Abdul Razak Baginda

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"As far as Islam is concerned, it is the religion of peace, harmony, and tolerance. It neither supports nor promotes acts of terrorism. Allah (SWT) says in the Quran, "whoever kills an innocent, it is as if he has killed all mankind..."  —  QuranReading.com
Abdul Razak Baginda
Altantuya trial

Abdul Razak Baginda (born 1960, age c. 54) is a former political analyst and the co-founder of the now-dormant Malaysian Strategic Research Centre, together with Rohana Mahmood. An advisor and close aide to Prime Minister Najib Tun Razak, he was acquitted on 31 October 2008 of abetting the murder of Mongolian national Shaariibuugiin Altantuyaa, when the Shah Alam High Court judge "found" no prima facie case against him..[1] After lying low in London, he is back home to his bungalow in Damansara, but no longer part of Najib's inner circle.[2]

Abdul Razak's company is said to have received an RM488.64 million (€114 million) commission from the purchase of two French Scorpene submarines.[3] He is presently wanted by the French court in connection with the purchase of the Scorpene submarines.


2.  Brief biography: Razak Baginda graduated with a Bachelor's degree in politics and government from City Polytechnic, London in 1982. He subsequently obtained his Master's degree in War Studies at King's College London in 1984, and a PhD in International Relations at Trinity College, Oxford.

In 1988, Razak Baginda joined the Malaysian Armed Forces Defense College as a lecturer and eventually became the Head of Strategic Studies. 5 years later, in 1993, he formed a think-tank called the Malaysian Strategic Research Centre, based in Kuala Lumpur. The center regularly organized seminars on a myriad of local and international issues, and published many books on topics that include international relations.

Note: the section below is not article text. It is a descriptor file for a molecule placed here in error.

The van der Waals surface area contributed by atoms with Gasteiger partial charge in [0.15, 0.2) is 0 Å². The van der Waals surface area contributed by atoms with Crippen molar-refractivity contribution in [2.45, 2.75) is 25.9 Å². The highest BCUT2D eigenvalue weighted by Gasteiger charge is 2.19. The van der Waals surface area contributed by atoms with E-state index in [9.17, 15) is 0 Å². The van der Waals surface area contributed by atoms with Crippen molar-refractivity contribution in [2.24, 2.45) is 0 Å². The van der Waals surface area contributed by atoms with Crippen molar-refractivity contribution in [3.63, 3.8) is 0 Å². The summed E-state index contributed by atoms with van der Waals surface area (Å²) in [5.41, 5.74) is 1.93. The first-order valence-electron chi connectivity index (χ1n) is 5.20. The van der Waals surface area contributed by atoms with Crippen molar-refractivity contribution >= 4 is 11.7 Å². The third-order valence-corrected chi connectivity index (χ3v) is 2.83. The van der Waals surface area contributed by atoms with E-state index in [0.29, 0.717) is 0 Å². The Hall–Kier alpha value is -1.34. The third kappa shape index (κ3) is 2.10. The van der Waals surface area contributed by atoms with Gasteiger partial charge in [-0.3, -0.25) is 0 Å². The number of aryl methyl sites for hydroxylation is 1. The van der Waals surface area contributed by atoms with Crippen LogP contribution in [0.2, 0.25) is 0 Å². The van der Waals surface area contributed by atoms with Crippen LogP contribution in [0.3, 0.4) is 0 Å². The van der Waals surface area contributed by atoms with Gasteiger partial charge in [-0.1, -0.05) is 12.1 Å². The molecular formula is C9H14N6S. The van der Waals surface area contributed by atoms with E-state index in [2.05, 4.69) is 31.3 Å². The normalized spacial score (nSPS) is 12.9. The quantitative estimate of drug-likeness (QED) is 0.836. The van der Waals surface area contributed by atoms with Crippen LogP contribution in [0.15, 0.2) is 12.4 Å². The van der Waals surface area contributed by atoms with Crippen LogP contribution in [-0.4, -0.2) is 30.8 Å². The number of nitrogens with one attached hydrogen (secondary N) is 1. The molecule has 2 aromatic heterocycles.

Razak Baginda is married to Mazlinda, a lawyer from Lincoln's Inn and former magistrate. They have one daughter born in 1987.


3.  Controversy:

  • Sales of secret defence document: Razak Baginda allegedly sold a secret defence document to the French for some RM142 million in 2006. The highly-confidential government document pertaining to the Royal Malaysian Navy's evaluation of the Scorpene submarines which it was then planning to buy, was sold by Terasasi (Hong Kong) Ltd to French defence giant DCNS for €36 million (RM142 million).[4] (Abdul Razak and his father, Abdul Malim Baginda, are directors of Terasasi.)
 
  • Altantuya murder trial: Razak Baginda met Altantuya in 2004 and had a relationship with her until August 2005. He used to give her money but stopped in early 2006. She then came to Malaysia several times to hound him for money. Razak was charged with abetting the murder of Altantuya, after she was killed on 19 October 2006. (Altantuya had filed a police report less than 8 hours before her disappearance which stated that if something should happen to her, the police should look for "Razak Baginda". She also told her friends that if she did not return to the hotel within 2-3 hours that night, they should lodge a police report.) On 31 October 2008, however, Razak Baginda was acquitted of abetting the murder of Altantuya, when the Shah Alam High Court judge "found" no prima facie case against him.[5]
 
The prosecution did not appeal the court's decision, a curious decision given the fact that Altantuya entered the country with the sole purpose of seeing Razak Baginda and his sworn statement that she was allegedly harassing him.[2] Apart from that, there were also Altantuya's police report, filed on 19 October 2006, less than 8 hours before her disappearance which stated that if something should happen to her, the police should look for "Razak Baginda". Altantuya's immigration details were erased, leaving no trace of her entry into Malaysia.[2]
 

  • Submarine purchase investigation By French courts: During the French courts' investigation into allegations of corruption in the purchases of two Scorpene submarines by the Ministry of Defence in 2002 in a deal brokered by Razak Baginda, evidence emerged that the manufacturers had paid bribes to Malaysian officials. The US$2 billion transaction netted a US$200-million transaction fee for Razak Baginda, as well as another US$44 million for classified Malaysian Defence Ministry documents, paid by a subsidiary of the submarine manufacturer to Terasasi (Hong Kong) Ltd, a company owned by him.[6]
 more... at Chronology